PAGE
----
While it seems like everyone in Washington, D.C., is fixated on the debt ceiling debate right now, there are other bills in Congress that could have an impact on the HVAC industry. Here’s a quick report on a few bills that may be brought up for votes this summer:

Energy Savings and Industrial Competitiveness Act

According to ASHRAE, the Senate Energy & Natural Resources Committee recently amended and approved the Energy Savings and Industrial Competitiveness Act of 2011 (S. 1000). This bill would establish energy targets for ANSI/ASHRAE/IES Standard 90.1 and the International Energy Conservation Code (IECC) for commercial and residential buildings, respectively.

ASHRAE reported that the committee made several amendments to the bill, including the deletion of the goal net-zero-energy for new commercial and residential buildings by 2030. The possible (“authorized”) funding level for the building codes section of S. 1000 was also increased from $100 million to $200 million. Additionally, the full cost of the bill would now be fully paid for.

Although the committee approved the bill for consideration on the Senate floor, Senate staff has committed to continue working with ASHRAE to further improve the bill.

EPA Lead Rule Amendment

ACCA’s Charlie McCrudden reported that a House committee recently passed an amendment that would ban enforcement of the EPA’s lead rule “until the agency approves a commercially available lead test kit.” (For more information on the EPA lead rule, click to: http://www.achrnews.com/Articles/Cover_Story/BNP_GUID_9-5-2006_A_10000000000000848908.)

Rep. Denny Rehber, R-Mont., a member of the House Interior, Environment, and Related Agencies Appropriations Subcommittee, offered the amendment to the FY 2012 Interior-Environment Appropriations Bill.

According to McCrudden, this amendment is a victory for the construction industry. “To date the EPA has not approved a commercially available lead test kit, nor has the agency given any indication when it will approve a test kit. Without these tests, homeowners are paying to have contractors unnecessarily abide by the lead rule because there’s no way to prove there’s no lead in the home,” McCrudden wrote.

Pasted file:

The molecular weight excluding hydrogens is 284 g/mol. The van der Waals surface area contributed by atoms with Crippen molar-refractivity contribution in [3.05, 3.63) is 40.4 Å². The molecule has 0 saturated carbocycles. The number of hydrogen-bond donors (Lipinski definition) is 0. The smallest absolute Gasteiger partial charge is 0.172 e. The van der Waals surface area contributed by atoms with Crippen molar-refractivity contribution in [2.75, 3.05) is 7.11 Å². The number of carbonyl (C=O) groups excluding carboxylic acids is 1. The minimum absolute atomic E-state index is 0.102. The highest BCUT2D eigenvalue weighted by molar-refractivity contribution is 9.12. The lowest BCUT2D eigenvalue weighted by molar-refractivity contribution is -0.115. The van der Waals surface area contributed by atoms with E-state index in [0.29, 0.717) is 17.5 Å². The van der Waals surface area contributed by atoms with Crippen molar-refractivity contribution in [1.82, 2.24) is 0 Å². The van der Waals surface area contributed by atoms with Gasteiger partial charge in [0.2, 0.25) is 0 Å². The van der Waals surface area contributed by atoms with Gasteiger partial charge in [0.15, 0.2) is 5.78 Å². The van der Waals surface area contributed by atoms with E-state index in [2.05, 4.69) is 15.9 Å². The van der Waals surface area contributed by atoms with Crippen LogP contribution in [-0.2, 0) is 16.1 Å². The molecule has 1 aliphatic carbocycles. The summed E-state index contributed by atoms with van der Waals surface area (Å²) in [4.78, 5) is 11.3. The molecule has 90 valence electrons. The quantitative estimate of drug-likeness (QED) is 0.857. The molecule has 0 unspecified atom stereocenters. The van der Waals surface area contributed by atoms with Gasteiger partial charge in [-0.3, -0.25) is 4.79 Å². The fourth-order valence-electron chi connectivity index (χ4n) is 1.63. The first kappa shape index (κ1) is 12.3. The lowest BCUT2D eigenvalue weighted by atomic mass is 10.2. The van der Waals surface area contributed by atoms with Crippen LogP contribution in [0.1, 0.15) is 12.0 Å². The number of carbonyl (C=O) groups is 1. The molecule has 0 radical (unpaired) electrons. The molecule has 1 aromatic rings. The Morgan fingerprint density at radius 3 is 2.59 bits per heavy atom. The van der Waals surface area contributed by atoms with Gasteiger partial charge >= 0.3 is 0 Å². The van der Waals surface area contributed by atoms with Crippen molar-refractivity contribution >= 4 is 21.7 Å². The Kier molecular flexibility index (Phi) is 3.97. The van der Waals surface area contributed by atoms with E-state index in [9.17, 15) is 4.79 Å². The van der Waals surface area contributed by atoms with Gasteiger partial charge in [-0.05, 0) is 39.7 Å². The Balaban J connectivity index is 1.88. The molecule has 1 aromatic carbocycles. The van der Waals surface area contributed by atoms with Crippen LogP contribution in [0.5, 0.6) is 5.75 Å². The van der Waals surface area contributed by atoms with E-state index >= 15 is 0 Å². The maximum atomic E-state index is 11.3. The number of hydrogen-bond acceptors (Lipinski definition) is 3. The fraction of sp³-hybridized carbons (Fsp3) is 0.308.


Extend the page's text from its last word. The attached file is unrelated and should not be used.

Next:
Now that the committee has amended the bill, it should come before the full House for a vote.

Geothermal Exploration and Technology Act

The Geothermal Exchange Organization (GEO) announced its support for the Geothermal Exploration and Technology Act of 2011 (S.1142), which was introduced in the Senate by Sen. Jon Tester, D-Mont. According to GEO, Tester’s bill offers “broad brush support of geothermal energy development.”

For geothermal heat pump (GHP) systems, GEO reported that the legislation seeks to:

• Improve the components, processes, and systems used for geothermal heat pumps and the direct use of geothermal energy; and

• Increase the energy efficiency, lower the cost, increase the use, and improve and demonstrate the applicability of geothermal heat pumps to, and the direct use of geothermal energy in, large buildings, commercial districts, residential communities, and large municipal, agricultural, or industrial projects.

If passed and made into law, S. 1142 would direct the Secretary of Energy, acting through the Assistant Secretary for Energy Efficiency and Renewable Energy, to establish a program of research, development, demonstration, and commercial application for geothermal heat pumps; to make grants available to state and local governments, institutions of higher education, nonprofit entities, utilities, and for-profit companies (including manufacturers) to promote the development of geothermal heat pumps.